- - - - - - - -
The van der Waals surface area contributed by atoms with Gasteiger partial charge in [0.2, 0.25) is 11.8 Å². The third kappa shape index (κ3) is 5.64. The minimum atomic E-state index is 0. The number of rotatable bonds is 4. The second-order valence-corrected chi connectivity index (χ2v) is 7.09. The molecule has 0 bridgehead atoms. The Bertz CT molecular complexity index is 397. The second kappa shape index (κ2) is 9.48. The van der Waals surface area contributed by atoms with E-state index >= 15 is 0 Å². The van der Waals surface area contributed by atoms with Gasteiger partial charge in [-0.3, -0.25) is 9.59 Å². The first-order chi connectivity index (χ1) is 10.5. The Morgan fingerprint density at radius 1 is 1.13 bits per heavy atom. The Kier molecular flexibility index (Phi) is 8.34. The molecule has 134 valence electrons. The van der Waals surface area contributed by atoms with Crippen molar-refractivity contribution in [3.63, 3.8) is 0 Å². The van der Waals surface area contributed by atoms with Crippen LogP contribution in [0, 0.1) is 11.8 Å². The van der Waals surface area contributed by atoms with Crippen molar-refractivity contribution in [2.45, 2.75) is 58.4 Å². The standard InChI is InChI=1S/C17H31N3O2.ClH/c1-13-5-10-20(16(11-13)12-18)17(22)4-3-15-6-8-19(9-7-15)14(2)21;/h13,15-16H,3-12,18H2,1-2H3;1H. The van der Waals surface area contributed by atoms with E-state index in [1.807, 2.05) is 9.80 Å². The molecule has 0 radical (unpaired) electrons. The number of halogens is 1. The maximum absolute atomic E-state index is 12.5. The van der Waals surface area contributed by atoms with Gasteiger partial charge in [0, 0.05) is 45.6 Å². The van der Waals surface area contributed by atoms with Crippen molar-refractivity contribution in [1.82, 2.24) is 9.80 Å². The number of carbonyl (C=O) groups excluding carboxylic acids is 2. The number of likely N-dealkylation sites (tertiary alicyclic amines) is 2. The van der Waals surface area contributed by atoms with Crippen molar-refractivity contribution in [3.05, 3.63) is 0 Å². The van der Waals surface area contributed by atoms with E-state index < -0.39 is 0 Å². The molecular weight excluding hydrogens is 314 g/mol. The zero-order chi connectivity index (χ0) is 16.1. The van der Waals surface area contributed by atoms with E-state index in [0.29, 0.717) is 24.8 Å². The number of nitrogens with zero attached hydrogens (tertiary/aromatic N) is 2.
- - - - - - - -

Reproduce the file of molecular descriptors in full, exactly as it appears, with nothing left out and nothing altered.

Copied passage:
The van der Waals surface area contributed by atoms with Gasteiger partial charge in [0.2, 0.25) is 11.8 Å². The third kappa shape index (κ3) is 5.64. The minimum atomic E-state index is 0. The number of rotatable bonds is 4. The second-order valence-corrected chi connectivity index (χ2v) is 7.09. The molecule has 0 bridgehead atoms. The Bertz CT molecular complexity index is 397. The second kappa shape index (κ2) is 9.48. The van der Waals surface area contributed by atoms with E-state index >= 15 is 0 Å². The van der Waals surface area contributed by atoms with Gasteiger partial charge in [-0.3, -0.25) is 9.59 Å². The first-order chi connectivity index (χ1) is 10.5. The Morgan fingerprint density at radius 1 is 1.13 bits per heavy atom. The Kier molecular flexibility index (Phi) is 8.34. The molecule has 134 valence electrons. The van der Waals surface area contributed by atoms with Crippen molar-refractivity contribution in [3.63, 3.8) is 0 Å². The van der Waals surface area contributed by atoms with Crippen LogP contribution in [0, 0.1) is 11.8 Å². The van der Waals surface area contributed by atoms with Crippen molar-refractivity contribution in [2.45, 2.75) is 58.4 Å². The standard InChI is InChI=1S/C17H31N3O2.ClH/c1-13-5-10-20(16(11-13)12-18)17(22)4-3-15-6-8-19(9-7-15)14(2)21;/h13,15-16H,3-12,18H2,1-2H3;1H. The van der Waals surface area contributed by atoms with E-state index in [1.807, 2.05) is 9.80 Å². The molecule has 0 radical (unpaired) electrons. The number of halogens is 1. The maximum absolute atomic E-state index is 12.5. The van der Waals surface area contributed by atoms with Gasteiger partial charge in [0, 0.05) is 45.6 Å². The van der Waals surface area contributed by atoms with Crippen molar-refractivity contribution in [1.82, 2.24) is 9.80 Å². The number of carbonyl (C=O) groups excluding carboxylic acids is 2. The number of likely N-dealkylation sites (tertiary alicyclic amines) is 2. The van der Waals surface area contributed by atoms with Crippen molar-refractivity contribution in [3.05, 3.63) is 0 Å². The van der Waals surface area contributed by atoms with E-state index < -0.39 is 0 Å². The molecular weight excluding hydrogens is 314 g/mol. The zero-order chi connectivity index (χ0) is 16.1. The van der Waals surface area contributed by atoms with E-state index in [0.29, 0.717) is 24.8 Å². The number of nitrogens with zero attached hydrogens (tertiary/aromatic N) is 2.